Help getting started with Roku devices, including setup, connecting your device to your TV, linking a Roku device to your account at my.roku.com/link, adding channels, subscribing to services, and more.
@gsgsgs Thanks for reaching out here! In order to play media from an external device, you'll need to configure a DLNA web media server and use this with supported media playback channels, such as Roku Media Player, Plex, Emby or others.
I am thinking of getting a Roku Express or Premiere, specifically for streaming media from my PC. Will Roku do this, if so are all file formats supported? Thank you in advance
Tanner provided a good resource, but since this is something I have done with a Roku for years, let me expand.
No, not all file formats or codecs are supported. For containers, you can use MKV, MP4, TS/M2TS and MOV. For video, you can use H.262 (MPEG-2), MP4 (yes, it's a codec and a container), H.264 and the Premiere supports H.265. For audio, it will depend on if you're using an AVR or plugging directly into a TV. Assuming you use an AVR, you can use AC3 (Dolby Digital), EAC3 (DD+), PCM, AAC, and DTS. Note that there are some restrictions as to containers the codecs are in, and for audio how many channels are used. For any lossless audio (Dolby trueHD/Atmos or DTS-MA/DTS:X) they are completely unsupported. Dolby Atmos contained in a DD+ stream is supported, but that is not the lossless version.
If you are connected directly to the TV, the same container and video codecs apply, but audio becomes more restricted. Your best success is with standard DD or 2 channel PCM. Any other codec will depend on what the TV will accept.
Assuming all of your media is in a supported container and uses supported codecs, you can use a Windows 10 PC to stream via DLNA and use the Roku Media Player channel as the player on the Roku. However, the Windows server functionality leaves much to be desired. It doesn't offer any metadata (synopsis, year released, actors, director, etc.), and you have no control over how it's presented. Also, it has limited ability to transcode if you add any unsupported media to your library.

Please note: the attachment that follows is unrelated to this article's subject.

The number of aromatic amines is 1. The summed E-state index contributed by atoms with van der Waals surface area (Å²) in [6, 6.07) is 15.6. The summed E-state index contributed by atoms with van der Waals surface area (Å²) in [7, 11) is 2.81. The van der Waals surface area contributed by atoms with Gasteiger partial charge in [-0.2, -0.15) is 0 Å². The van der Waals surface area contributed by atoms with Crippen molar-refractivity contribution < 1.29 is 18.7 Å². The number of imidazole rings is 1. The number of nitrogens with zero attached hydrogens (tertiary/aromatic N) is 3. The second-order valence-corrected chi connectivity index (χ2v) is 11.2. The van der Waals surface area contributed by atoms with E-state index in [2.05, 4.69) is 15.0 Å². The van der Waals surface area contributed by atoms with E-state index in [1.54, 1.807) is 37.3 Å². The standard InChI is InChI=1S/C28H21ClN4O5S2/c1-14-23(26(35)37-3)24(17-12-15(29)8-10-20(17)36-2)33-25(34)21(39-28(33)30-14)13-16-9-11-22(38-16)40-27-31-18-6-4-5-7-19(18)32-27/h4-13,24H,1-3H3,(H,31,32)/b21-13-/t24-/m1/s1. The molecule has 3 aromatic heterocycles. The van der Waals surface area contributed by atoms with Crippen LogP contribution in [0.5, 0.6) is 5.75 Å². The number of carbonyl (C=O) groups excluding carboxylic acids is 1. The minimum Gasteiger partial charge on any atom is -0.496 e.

For streaming media from a home computer, the best option is to use a media server designed specifically for the purpose. There are free programs that work quite well, and offer a Roku app/channel that provides a user interface more like Netflix. They will also provide transcoding for unsupported media, and in many cases can also display captions within your media the Roku by itself doesn't support. Some examples are Plex or Emby, both which offer both free and paid products. These both also offer streaming via DLNA so players that don't have a dedicated app can still be used, as long as they support DLNA.
Another option is a pure DLNA server. It doesn't offer a dedicated Roku app, but uses the Roku Media Player. Again, there are free and paid programs that offer DLNA server functionality. My personal favorite is Serviio, but I wrote the profiles that it uses for all Roku devices, so I might be a touch biased. But I don't work for them, just a satisfied user.
Roku players work very well for streaming media from a home server. But it requires either all your media being compatible or using a server product that offers transcoding for unsupported audio, video and containers. Also note that the vast majority of the media server software available (including the ones I mentioned above) are available for more than just a Windows PC. There are versions for Mac, Linux and NAS devices from many of them.
Dan Roku Stick (3600), Ultra (4640), Ultra (4670), Premiere (3920), Insignia 720p Roku TV, Sharp 4K Roku TV, Nvidia Shield, Windows 10 Pro x64 running Serviio and Plex on a wired Gigabit network.